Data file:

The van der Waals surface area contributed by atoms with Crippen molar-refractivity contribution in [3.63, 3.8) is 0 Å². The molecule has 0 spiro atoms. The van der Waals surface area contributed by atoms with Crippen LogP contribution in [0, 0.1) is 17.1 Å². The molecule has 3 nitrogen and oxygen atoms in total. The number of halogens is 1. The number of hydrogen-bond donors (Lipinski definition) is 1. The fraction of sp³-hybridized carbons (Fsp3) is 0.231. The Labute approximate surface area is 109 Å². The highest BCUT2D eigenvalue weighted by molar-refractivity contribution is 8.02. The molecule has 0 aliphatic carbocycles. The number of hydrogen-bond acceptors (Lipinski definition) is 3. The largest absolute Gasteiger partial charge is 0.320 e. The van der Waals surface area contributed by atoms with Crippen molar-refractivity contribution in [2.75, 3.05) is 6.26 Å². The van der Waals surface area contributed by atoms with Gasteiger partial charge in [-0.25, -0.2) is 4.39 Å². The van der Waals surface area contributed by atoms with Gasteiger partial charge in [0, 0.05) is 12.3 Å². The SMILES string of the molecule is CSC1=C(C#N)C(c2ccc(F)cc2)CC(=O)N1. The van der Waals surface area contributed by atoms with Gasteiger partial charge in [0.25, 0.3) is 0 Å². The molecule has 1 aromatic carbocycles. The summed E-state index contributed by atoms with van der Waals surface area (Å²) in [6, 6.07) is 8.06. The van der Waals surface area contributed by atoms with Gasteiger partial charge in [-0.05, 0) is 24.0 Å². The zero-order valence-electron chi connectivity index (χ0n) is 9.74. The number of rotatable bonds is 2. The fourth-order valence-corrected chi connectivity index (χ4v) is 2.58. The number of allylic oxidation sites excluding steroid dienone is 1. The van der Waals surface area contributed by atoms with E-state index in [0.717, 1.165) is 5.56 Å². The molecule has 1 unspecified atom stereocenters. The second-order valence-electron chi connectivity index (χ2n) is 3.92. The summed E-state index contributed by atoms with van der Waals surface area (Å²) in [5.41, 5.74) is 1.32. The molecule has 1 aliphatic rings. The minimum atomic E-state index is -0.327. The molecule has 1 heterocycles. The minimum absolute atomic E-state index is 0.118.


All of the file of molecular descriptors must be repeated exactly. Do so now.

The van der Waals surface area contributed by atoms with Crippen molar-refractivity contribution in [3.63, 3.8) is 0 Å². The molecule has 0 spiro atoms. The van der Waals surface area contributed by atoms with Crippen LogP contribution in [0, 0.1) is 17.1 Å². The molecule has 3 nitrogen and oxygen atoms in total. The number of halogens is 1. The number of hydrogen-bond donors (Lipinski definition) is 1. The fraction of sp³-hybridized carbons (Fsp3) is 0.231. The Labute approximate surface area is 109 Å². The highest BCUT2D eigenvalue weighted by molar-refractivity contribution is 8.02. The molecule has 0 aliphatic carbocycles. The number of hydrogen-bond acceptors (Lipinski definition) is 3. The largest absolute Gasteiger partial charge is 0.320 e. The van der Waals surface area contributed by atoms with Crippen molar-refractivity contribution in [2.75, 3.05) is 6.26 Å². The van der Waals surface area contributed by atoms with Gasteiger partial charge in [-0.25, -0.2) is 4.39 Å². The van der Waals surface area contributed by atoms with Gasteiger partial charge in [0, 0.05) is 12.3 Å². The SMILES string of the molecule is CSC1=C(C#N)C(c2ccc(F)cc2)CC(=O)N1. The van der Waals surface area contributed by atoms with Gasteiger partial charge in [0.25, 0.3) is 0 Å². The molecule has 1 aromatic carbocycles. The summed E-state index contributed by atoms with van der Waals surface area (Å²) in [6, 6.07) is 8.06. The van der Waals surface area contributed by atoms with Gasteiger partial charge in [-0.05, 0) is 24.0 Å². The zero-order valence-electron chi connectivity index (χ0n) is 9.74. The number of rotatable bonds is 2. The fourth-order valence-corrected chi connectivity index (χ4v) is 2.58. The number of allylic oxidation sites excluding steroid dienone is 1. The van der Waals surface area contributed by atoms with E-state index in [0.717, 1.165) is 5.56 Å². The molecule has 1 unspecified atom stereocenters. The second-order valence-electron chi connectivity index (χ2n) is 3.92. The summed E-state index contributed by atoms with van der Waals surface area (Å²) in [5.41, 5.74) is 1.32. The molecule has 1 aliphatic rings. The minimum atomic E-state index is -0.327. The molecule has 1 heterocycles. The minimum absolute atomic E-state index is 0.118.